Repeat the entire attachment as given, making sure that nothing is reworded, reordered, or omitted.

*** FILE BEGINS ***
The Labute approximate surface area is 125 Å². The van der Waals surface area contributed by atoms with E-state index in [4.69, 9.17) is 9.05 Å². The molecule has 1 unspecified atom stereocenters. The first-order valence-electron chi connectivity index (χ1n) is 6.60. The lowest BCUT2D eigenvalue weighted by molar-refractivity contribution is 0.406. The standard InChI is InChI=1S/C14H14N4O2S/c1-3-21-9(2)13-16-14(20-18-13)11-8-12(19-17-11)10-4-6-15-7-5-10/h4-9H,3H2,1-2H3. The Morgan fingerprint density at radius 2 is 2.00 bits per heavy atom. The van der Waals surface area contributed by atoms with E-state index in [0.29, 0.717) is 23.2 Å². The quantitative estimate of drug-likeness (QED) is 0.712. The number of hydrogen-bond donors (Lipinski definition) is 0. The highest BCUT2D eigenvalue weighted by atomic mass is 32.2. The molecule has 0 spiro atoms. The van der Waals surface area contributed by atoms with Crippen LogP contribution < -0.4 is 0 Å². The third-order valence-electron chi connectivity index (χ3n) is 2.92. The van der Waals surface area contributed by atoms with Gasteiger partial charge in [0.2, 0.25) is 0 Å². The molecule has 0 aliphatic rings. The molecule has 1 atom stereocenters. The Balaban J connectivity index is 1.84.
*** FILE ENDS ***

The Labute approximate surface area is 125 Å². The van der Waals surface area contributed by atoms with E-state index in [4.69, 9.17) is 9.05 Å². The molecule has 1 unspecified atom stereocenters. The first-order valence-electron chi connectivity index (χ1n) is 6.60. The lowest BCUT2D eigenvalue weighted by molar-refractivity contribution is 0.406. The standard InChI is InChI=1S/C14H14N4O2S/c1-3-21-9(2)13-16-14(20-18-13)11-8-12(19-17-11)10-4-6-15-7-5-10/h4-9H,3H2,1-2H3. The Morgan fingerprint density at radius 2 is 2.00 bits per heavy atom. The van der Waals surface area contributed by atoms with E-state index in [0.29, 0.717) is 23.2 Å². The quantitative estimate of drug-likeness (QED) is 0.712. The number of hydrogen-bond donors (Lipinski definition) is 0. The highest BCUT2D eigenvalue weighted by atomic mass is 32.2. The molecule has 0 spiro atoms. The van der Waals surface area contributed by atoms with Crippen LogP contribution < -0.4 is 0 Å². The third-order valence-electron chi connectivity index (χ3n) is 2.92. The van der Waals surface area contributed by atoms with Gasteiger partial charge in [0.2, 0.25) is 0 Å². The molecule has 0 aliphatic rings. The molecule has 1 atom stereocenters. The Balaban J connectivity index is 1.84.